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Microstructures and deformation mechanisms of ballistic impacts in stone

Campbell, Oliver 2022. Microstructures and deformation mechanisms of ballistic impacts in stone. PhD Thesis, Cardiff University.
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Bullet impacts are a ubiquitous form of damage to the built environment arising from armed conflicts. The risk of damage to cultural heritage is increasing as armed conflicts shift towards more urbanised centres, yet the effects and mechanisms of small arms damage are unclear. The aim of this thesis is to investigate the damage morphology and mechanisms of bullet impacts into stone. The influences of target materials, impact angle, and projectile type on damage in limestone and sandstone, was investigated through a series of controlled experiments. A proof of concept study showed that digital documentation can be an effective method for quantifying the surface morphology of impact damage, and that surface and subsurface damage are linked. Controlled firearm impacts were undertaken to study the influence of projectile type, target material, and angle of impact on surface and subsurface damage. Structure from motion photogrammetry produced 3D models of damage for quantitative analysis. The results showed that bullet impacts into natural stone targets at engagement distances of approximately 200m cause approximately conical craters, with some impacts having a complex two-part structure. Radial fractures centred on the impact crater are commonly present, and can reach sides adjacent to the target face. Oblique impact trajectories result in asymmetric crater morphologies that can be distinguished from damage caused by perpendicular trajectories. In the subsurface, damage is characterised by grain crushing and pore space collapse close to the impact point, with discrete open fractures characterising damage further away. Both surface and subsurface fractures have circum- and transgranular pathways close to the impact, but with increasing distance tend towards predominantly circumgranular pathways. Fracture intensity analysis reveals high fracture intensities close to the impact, which reduce beyond a distance of 10 mm from the impact. Conical fractures, or zones of increased fracture intensity, dip away from the crater centre, with the potential to form interconnected networks in the subsurface. Cratering from bullet impacts into stone is controlled by momentum transfer, meaning target and projectile properties have a strong influence on damage morphology. Limestone targets exhibited wider, deeper, and more voluminous craters than impacts in sandstone targets . Craters caused by a 5.56 × 45 mm NATO projectile, containing a steel tip, were wider and deeper than craters caused by a 7.62 × 39 mm, without a steel tip, under comparable conditions.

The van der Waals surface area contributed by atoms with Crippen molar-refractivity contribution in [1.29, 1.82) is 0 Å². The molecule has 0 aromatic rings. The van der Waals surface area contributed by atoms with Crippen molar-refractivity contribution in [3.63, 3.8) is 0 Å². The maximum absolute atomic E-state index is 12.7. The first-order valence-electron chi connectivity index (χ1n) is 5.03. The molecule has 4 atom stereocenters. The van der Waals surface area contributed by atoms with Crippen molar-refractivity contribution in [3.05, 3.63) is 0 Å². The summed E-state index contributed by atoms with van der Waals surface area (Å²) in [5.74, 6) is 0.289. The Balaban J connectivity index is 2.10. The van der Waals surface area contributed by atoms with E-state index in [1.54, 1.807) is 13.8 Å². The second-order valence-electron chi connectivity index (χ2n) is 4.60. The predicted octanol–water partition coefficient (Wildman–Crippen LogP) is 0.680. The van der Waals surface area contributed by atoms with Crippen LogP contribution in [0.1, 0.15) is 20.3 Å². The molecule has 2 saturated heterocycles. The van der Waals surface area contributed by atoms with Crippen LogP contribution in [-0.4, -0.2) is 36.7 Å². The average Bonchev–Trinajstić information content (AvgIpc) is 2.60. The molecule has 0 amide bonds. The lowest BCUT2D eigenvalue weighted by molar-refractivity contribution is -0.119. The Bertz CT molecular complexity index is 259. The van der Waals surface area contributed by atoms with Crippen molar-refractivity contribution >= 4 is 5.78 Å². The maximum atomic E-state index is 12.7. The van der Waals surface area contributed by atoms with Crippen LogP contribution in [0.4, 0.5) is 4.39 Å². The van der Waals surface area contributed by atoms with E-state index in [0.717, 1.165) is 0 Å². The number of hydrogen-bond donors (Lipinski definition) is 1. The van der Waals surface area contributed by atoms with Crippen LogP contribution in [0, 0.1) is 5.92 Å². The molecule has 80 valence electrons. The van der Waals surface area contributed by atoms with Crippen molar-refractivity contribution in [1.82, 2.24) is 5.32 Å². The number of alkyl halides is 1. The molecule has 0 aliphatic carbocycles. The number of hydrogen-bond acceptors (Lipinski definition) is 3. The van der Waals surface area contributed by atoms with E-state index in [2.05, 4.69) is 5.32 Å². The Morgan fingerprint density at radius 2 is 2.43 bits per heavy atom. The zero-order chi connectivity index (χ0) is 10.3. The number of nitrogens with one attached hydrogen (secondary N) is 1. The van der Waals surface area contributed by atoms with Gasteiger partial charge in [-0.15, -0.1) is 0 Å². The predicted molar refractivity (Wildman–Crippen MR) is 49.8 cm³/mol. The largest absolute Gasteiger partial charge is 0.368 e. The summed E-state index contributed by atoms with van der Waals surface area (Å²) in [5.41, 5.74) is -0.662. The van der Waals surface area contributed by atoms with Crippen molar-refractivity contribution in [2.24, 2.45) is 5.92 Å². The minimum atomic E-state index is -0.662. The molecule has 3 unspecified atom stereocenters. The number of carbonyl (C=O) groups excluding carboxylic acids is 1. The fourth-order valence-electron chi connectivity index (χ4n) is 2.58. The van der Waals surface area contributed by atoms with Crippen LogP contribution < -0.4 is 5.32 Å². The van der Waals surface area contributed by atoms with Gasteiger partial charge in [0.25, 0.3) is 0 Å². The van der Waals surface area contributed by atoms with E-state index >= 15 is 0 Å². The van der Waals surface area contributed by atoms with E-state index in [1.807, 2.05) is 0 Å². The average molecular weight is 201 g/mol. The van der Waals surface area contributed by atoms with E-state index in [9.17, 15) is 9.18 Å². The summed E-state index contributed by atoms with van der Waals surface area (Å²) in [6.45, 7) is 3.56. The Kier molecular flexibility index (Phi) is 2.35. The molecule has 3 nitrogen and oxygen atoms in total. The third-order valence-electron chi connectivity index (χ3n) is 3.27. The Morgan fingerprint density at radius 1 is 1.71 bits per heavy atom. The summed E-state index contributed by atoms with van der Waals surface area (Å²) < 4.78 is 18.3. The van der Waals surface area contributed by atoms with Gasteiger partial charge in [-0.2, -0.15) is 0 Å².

Item Type: Thesis (PhD)
Date Type: Completion
Status: Unpublished
Schools: Earth and Environmental Sciences
Funders: The Leverhulme Trust
Date of First Compliant Deposit: 8 September 2023
Last Modified: 11 Sep 2023 10:34

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